Blame it on the Brits

Followers of this blog may recall our discussion of the world’s first marathoner, the fearless Fi-dip—the runner who did not rest on his laurels due to the fact that he died shortly after crossing the finish line.  You may also remember that his sprint lasted a couple dozen miles and the purpose of it was to spread the good word that the Greeks had whipped some Persian butt in a town called Marathon.

So that got me thinking—all accounts I’ve found says Fi-dip’s run lasted less than 25 miles.  So how is it that we wound up with a standard Marathon length of 26 miles and 385 yards (26.2 miles)?

As it turns out, folks, you can blame it on the Brits.  While the Brits failed to foist taxation without representation on our tea-loving colonial forefathers, they succeeded in extending the pain and suffering of Boston (and all other) marathoners by a couple extra miles and few hundred extra yards.

Here’s the scoop: 

When marathoning first gained a foothold in the sporting world, courses were designed to honor Fi-dip; they were all round-about 24-ish miles long.  (This was in the days before course certification experts existed to measure race distances to an accuracy of plus or minus a few feet…hence the “round-about” and the “-ish”).  Boston was no exception—the 15 runners of the first Boston Marathon (1897) raced from a side road in suburban Ashland to a downtown Boston finish line some 24 miles away.  The 1900 Olympic Games in Paris and the 1904 Games in St. Louis both featured marathons of this length.  But then the British got their hands on the reigns of the Games in 1908 and designed their marathon course not based on Fi-dip, not based on precedence but based on, what else, the royal fam.  Yes, the course was designed to optimize the viewing pleasure of any royal who might fancy to put down his or her tea for a minute or two and sneak a peek at the crazy people dashing around the streets of London.  It had to start at Windsor Castle, so it had to be longer than usual—a ten percent increase!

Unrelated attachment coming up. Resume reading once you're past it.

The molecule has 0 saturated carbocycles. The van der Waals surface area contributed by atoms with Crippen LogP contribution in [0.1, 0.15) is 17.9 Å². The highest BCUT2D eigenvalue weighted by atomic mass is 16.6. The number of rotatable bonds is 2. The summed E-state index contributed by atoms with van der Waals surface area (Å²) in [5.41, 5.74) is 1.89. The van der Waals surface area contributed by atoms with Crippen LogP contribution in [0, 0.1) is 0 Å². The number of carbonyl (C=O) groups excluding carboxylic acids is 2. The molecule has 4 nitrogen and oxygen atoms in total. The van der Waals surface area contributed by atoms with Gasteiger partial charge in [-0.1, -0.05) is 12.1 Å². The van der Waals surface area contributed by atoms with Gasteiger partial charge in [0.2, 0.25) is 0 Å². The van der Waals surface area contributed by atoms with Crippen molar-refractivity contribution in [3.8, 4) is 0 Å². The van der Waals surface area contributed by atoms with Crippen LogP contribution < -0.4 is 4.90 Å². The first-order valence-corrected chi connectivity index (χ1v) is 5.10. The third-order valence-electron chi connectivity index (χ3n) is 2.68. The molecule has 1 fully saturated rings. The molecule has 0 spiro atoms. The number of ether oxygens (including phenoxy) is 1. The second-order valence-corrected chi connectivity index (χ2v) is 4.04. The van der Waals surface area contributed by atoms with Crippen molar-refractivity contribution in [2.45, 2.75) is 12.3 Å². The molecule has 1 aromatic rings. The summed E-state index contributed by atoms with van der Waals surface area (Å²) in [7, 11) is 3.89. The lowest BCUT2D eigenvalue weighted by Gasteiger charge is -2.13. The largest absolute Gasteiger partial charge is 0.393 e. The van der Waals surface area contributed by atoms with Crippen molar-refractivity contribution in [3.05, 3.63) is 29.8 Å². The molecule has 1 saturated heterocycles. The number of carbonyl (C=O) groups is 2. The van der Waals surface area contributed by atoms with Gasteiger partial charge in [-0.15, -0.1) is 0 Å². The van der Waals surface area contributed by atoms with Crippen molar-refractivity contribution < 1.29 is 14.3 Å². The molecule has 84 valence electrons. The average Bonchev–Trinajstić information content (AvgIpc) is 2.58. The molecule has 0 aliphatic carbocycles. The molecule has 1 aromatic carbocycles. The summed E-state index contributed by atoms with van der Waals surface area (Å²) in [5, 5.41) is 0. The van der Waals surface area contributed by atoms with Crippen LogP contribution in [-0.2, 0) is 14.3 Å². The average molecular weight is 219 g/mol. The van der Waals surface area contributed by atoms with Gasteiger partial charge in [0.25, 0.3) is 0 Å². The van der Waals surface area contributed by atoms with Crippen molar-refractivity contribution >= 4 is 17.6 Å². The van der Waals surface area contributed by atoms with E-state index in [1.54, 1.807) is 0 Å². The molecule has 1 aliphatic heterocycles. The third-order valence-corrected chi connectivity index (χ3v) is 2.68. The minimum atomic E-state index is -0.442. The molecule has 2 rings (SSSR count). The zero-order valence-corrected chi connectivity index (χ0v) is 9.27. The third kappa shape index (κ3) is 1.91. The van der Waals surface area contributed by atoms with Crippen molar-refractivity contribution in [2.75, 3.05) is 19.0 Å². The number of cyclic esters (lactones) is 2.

No one challenged the longer-than-usual British design.  Then, adding insult to injury, this extended distance was adopted as the standard for all future marathons.  Perhaps still smarting from that whole tea tax trouble, Bostonians were the last holdouts; the Boston Athletic Association refused to lengthen its course to the British-prescribed 26.2 miles until 1924.  It was then that we finally acquiesced; the start line was relocated a little west, from Ashland to the nearby town of Hopkinton (where it is today) to tack on the extra mileage.

This is truly a gift that keeps on giving, so listen up at the 24-mile mark and you’ll hear runners muster up what little energy they have left to yell, “ALL HAIL THE QUEEN!”  (Sometimes, other choice words are inserted in between “the” and “Queen”…or so I am told.)

So, now you know. 

In other CJ-marathon-related training updates:

–          Fuel Belt?  Fiasco!  Remember the Fuel Belt I purchased last weekend?  It is so going back from whence it came, back to the good people at Marathon Sports so it can torture some other unsuspecting runner.  Call me a fashionista (you would be the first—so please, feel free!), but I would rather die of dehydration than wear that embarrassingly goofy thing.  Running and laughing hysterically don’t mix.